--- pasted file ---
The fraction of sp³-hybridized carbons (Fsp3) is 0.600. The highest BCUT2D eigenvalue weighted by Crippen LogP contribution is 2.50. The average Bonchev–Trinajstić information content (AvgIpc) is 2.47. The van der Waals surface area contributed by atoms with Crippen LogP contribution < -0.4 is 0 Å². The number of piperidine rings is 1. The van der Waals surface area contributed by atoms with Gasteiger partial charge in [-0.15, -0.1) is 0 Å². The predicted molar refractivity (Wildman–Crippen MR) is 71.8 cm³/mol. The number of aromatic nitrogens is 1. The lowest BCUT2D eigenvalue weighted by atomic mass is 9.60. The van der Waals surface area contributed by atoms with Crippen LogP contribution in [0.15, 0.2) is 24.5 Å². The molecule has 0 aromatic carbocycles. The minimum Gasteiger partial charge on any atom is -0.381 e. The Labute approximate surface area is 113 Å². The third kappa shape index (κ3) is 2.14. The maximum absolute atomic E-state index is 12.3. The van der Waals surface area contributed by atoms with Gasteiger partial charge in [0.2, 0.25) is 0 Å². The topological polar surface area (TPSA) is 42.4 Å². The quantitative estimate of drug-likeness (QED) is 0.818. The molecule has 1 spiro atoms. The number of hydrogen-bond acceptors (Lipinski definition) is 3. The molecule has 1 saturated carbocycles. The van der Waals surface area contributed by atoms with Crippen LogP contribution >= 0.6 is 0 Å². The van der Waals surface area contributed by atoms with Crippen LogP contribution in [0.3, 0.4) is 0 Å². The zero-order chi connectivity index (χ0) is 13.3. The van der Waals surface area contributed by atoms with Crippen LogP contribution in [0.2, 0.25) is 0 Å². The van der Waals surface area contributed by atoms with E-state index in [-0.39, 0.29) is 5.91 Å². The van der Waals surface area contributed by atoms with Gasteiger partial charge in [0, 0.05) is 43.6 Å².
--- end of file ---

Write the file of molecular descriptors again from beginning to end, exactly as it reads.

The fraction of sp³-hybridized carbons (Fsp3) is 0.600. The highest BCUT2D eigenvalue weighted by Crippen LogP contribution is 2.50. The average Bonchev–Trinajstić information content (AvgIpc) is 2.47. The van der Waals surface area contributed by atoms with Crippen LogP contribution < -0.4 is 0 Å². The number of piperidine rings is 1. The van der Waals surface area contributed by atoms with Gasteiger partial charge in [-0.15, -0.1) is 0 Å². The predicted molar refractivity (Wildman–Crippen MR) is 71.8 cm³/mol. The number of aromatic nitrogens is 1. The lowest BCUT2D eigenvalue weighted by atomic mass is 9.60. The van der Waals surface area contributed by atoms with Crippen LogP contribution in [0.15, 0.2) is 24.5 Å². The molecule has 0 aromatic carbocycles. The minimum Gasteiger partial charge on any atom is -0.381 e. The Labute approximate surface area is 113 Å². The third kappa shape index (κ3) is 2.14. The maximum absolute atomic E-state index is 12.3. The van der Waals surface area contributed by atoms with Gasteiger partial charge in [0.2, 0.25) is 0 Å². The topological polar surface area (TPSA) is 42.4 Å². The quantitative estimate of drug-likeness (QED) is 0.818. The molecule has 1 spiro atoms. The number of hydrogen-bond acceptors (Lipinski definition) is 3. The molecule has 1 saturated carbocycles. The van der Waals surface area contributed by atoms with Crippen LogP contribution >= 0.6 is 0 Å². The van der Waals surface area contributed by atoms with Crippen LogP contribution in [0.3, 0.4) is 0 Å². The zero-order chi connectivity index (χ0) is 13.3. The van der Waals surface area contributed by atoms with Crippen LogP contribution in [0.2, 0.25) is 0 Å². The van der Waals surface area contributed by atoms with E-state index in [-0.39, 0.29) is 5.91 Å². The van der Waals surface area contributed by atoms with Gasteiger partial charge in [0, 0.05) is 43.6 Å².